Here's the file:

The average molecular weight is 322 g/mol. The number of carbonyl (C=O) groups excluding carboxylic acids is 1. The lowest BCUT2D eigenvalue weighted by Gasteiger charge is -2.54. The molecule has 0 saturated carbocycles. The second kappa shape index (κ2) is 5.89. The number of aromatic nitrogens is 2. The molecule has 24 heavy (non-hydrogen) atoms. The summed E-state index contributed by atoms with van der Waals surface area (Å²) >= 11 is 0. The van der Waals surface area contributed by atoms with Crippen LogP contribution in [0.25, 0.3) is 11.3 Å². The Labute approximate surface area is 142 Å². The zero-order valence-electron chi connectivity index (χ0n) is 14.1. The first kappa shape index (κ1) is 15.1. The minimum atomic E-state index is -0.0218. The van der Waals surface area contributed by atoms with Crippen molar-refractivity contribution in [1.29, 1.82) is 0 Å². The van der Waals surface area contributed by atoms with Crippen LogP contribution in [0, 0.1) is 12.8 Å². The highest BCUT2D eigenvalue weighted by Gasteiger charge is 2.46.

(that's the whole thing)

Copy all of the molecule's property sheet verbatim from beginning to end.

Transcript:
The average molecular weight is 322 g/mol. The number of carbonyl (C=O) groups excluding carboxylic acids is 1. The lowest BCUT2D eigenvalue weighted by Gasteiger charge is -2.54. The molecule has 0 saturated carbocycles. The second kappa shape index (κ2) is 5.89. The number of aromatic nitrogens is 2. The molecule has 24 heavy (non-hydrogen) atoms. The summed E-state index contributed by atoms with van der Waals surface area (Å²) >= 11 is 0. The van der Waals surface area contributed by atoms with Crippen LogP contribution in [0.25, 0.3) is 11.3 Å². The Labute approximate surface area is 142 Å². The zero-order valence-electron chi connectivity index (χ0n) is 14.1. The first kappa shape index (κ1) is 15.1. The minimum atomic E-state index is -0.0218. The van der Waals surface area contributed by atoms with Crippen molar-refractivity contribution in [1.29, 1.82) is 0 Å². The van der Waals surface area contributed by atoms with Crippen LogP contribution in [0, 0.1) is 12.8 Å². The highest BCUT2D eigenvalue weighted by Gasteiger charge is 2.46.